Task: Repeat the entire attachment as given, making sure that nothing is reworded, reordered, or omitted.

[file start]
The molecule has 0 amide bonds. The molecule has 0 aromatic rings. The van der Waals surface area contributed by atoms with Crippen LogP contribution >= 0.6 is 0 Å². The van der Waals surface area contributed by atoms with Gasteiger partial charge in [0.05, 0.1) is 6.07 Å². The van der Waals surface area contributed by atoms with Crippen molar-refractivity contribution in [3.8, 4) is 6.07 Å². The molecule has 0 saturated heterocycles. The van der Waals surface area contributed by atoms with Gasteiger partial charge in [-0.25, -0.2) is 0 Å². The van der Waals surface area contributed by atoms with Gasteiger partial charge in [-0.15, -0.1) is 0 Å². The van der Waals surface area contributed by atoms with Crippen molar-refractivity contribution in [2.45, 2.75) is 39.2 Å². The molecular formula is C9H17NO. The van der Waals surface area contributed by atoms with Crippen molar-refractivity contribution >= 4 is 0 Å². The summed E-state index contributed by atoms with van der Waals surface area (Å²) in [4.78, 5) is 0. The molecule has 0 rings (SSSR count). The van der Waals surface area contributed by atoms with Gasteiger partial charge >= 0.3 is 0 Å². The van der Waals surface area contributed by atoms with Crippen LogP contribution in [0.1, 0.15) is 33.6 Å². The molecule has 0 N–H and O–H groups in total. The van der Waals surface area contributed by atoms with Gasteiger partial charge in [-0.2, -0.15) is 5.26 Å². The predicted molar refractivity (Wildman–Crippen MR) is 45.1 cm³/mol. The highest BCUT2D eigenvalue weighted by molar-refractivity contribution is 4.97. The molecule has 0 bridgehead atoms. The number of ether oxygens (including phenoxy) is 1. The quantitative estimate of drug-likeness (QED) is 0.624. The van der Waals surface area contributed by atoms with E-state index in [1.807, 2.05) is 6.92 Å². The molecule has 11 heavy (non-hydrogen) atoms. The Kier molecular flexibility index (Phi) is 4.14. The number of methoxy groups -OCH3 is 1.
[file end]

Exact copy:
The molecule has 0 amide bonds. The molecule has 0 aromatic rings. The van der Waals surface area contributed by atoms with Crippen LogP contribution >= 0.6 is 0 Å². The van der Waals surface area contributed by atoms with Gasteiger partial charge in [0.05, 0.1) is 6.07 Å². The van der Waals surface area contributed by atoms with Crippen molar-refractivity contribution in [3.8, 4) is 6.07 Å². The molecule has 0 saturated heterocycles. The van der Waals surface area contributed by atoms with Gasteiger partial charge in [-0.25, -0.2) is 0 Å². The van der Waals surface area contributed by atoms with Gasteiger partial charge in [-0.15, -0.1) is 0 Å². The van der Waals surface area contributed by atoms with Crippen molar-refractivity contribution in [2.45, 2.75) is 39.2 Å². The molecular formula is C9H17NO. The van der Waals surface area contributed by atoms with Crippen molar-refractivity contribution >= 4 is 0 Å². The summed E-state index contributed by atoms with van der Waals surface area (Å²) in [4.78, 5) is 0. The molecule has 0 rings (SSSR count). The van der Waals surface area contributed by atoms with Gasteiger partial charge >= 0.3 is 0 Å². The van der Waals surface area contributed by atoms with Crippen LogP contribution in [0.1, 0.15) is 33.6 Å². The molecule has 0 N–H and O–H groups in total. The van der Waals surface area contributed by atoms with Gasteiger partial charge in [-0.2, -0.15) is 5.26 Å². The predicted molar refractivity (Wildman–Crippen MR) is 45.1 cm³/mol. The highest BCUT2D eigenvalue weighted by molar-refractivity contribution is 4.97. The molecule has 0 bridgehead atoms. The number of ether oxygens (including phenoxy) is 1. The quantitative estimate of drug-likeness (QED) is 0.624. The van der Waals surface area contributed by atoms with E-state index in [1.807, 2.05) is 6.92 Å². The molecule has 11 heavy (non-hydrogen) atoms. The Kier molecular flexibility index (Phi) is 4.14. The number of methoxy groups -OCH3 is 1.